After the cup sensation in Kiel, the focus was mainly on Thomas Müller. In an interview after the game he is said to have “attacked” ARD reporter Valeska Homburg. A completely wrong and exaggerated view of the interview.
FC Bayern got it. In Kiel there was a surprising 8: 7 bankruptcy after penalties. Despite being in the lead twice, the record cup winner did not manage to move into the next round against the second division second.
It was the earliest elimination of Bayern in the DFB Cup since 2000. At that time, 1. FC Magdeburg was also eliminated on penalties. After the game, Thomas Müller presented himself to the ARD. First, Müller, who started for Lewandowski in the center of the storm, tried a factual analysis of what had happened before. He looked somewhat at a loss. After all, his team dominated the game and left numerous scoring opportunities in the extra time. In the end they failed again because of a goal that looked like a blueprint from the past few weeks. And of course the coolness of the people of Kiel.
Emotions in the interview really came into play when reporter Valeska Homburg asked:
Homburg: How was the mood in the cabin now? (slight laughter to be heard)
Müller: What do you think … you are laughing here now. Of course you laughed. What do you think, how the mood …?
Homburg: After FC Bayern retired so early for the first time. Since 2000. Have there been any attempts to explain it?
Müller: No, there was nothing there yet. We are of course served. Can you imagine?
All the media quickly headlined the “complaining miller” and his attack on the ARD-Reporter. “Müller messes with a reporter” – something like that was said everywhere.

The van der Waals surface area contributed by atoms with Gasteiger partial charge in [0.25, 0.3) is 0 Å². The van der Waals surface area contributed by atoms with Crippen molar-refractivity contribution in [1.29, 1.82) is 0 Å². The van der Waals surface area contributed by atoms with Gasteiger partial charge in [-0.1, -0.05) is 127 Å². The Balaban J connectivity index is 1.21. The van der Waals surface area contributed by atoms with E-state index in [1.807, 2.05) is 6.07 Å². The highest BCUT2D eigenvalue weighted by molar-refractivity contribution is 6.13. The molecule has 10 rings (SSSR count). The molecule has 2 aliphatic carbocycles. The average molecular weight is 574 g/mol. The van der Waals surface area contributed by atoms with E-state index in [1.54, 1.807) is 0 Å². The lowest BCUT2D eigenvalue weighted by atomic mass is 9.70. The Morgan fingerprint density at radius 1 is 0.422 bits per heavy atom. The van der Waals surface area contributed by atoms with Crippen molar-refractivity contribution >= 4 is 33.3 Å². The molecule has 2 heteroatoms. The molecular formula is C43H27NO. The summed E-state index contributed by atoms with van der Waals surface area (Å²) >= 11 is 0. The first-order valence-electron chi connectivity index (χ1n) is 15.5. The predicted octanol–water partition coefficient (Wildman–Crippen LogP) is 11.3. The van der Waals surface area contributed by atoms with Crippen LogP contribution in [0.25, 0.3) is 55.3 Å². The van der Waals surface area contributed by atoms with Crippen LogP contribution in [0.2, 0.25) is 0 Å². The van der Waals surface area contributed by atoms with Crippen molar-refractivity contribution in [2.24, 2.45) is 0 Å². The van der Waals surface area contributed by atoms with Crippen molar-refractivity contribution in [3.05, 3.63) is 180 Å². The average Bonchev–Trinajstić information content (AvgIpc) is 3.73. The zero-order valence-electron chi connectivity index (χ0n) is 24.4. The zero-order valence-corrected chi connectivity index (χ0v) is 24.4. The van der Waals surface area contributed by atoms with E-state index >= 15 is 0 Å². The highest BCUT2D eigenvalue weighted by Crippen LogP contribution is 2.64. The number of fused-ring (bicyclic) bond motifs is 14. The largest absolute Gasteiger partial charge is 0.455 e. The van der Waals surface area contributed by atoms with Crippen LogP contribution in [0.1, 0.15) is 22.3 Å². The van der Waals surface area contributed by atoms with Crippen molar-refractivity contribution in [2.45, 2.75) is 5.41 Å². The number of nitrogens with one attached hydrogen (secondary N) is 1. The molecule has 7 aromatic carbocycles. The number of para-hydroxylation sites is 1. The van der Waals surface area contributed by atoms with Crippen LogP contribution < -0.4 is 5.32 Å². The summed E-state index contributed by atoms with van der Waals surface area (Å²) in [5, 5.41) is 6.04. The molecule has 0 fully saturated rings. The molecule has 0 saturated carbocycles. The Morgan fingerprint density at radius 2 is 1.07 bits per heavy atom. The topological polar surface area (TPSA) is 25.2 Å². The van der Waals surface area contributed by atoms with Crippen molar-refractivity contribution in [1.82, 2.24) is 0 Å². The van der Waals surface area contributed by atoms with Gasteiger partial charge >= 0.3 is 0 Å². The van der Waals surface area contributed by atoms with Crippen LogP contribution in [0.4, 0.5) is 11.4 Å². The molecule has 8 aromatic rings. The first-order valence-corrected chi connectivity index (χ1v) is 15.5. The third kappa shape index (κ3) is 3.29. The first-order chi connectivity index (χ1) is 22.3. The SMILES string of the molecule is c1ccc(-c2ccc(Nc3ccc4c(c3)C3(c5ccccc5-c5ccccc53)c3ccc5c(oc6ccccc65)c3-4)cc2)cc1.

Müller’s response clearly expressed frustration at the defeat. After all, it had only been sealed a few minutes earlier. And also clear that as a reporter you can ask questions. Also how the mood was in the cabin. Although that should be more than obvious.
From Müller’s point of view, however, the emotions were more than understandable. On the one hand, because Homburg actually laughed (which shouldn’t be interpreted as malice or malicious glee). On the other hand, because the question was rhetorical. Of course, the mood in the FCB dressing room was down.
Turning this into a kind of attack or even a scandal has no basis whatsoever. And it shows once again that we try to make something big out of everything. Rather, one should be grateful to Müller: On the one hand, that he gave himself up. On the other hand, that he does not use standardized phrases, but rather wears his heart on his tongue.
Aren’t these exactly the interviews everyone always wants? And exactly the types that no longer seem to exist? So please – everyone pull back a little! The Müller interview was far less dramatic than it was done. Neither from Homburg’s side, nor from Müller’s side. It was an expression of emotions after a very bitter Bavarian Cup!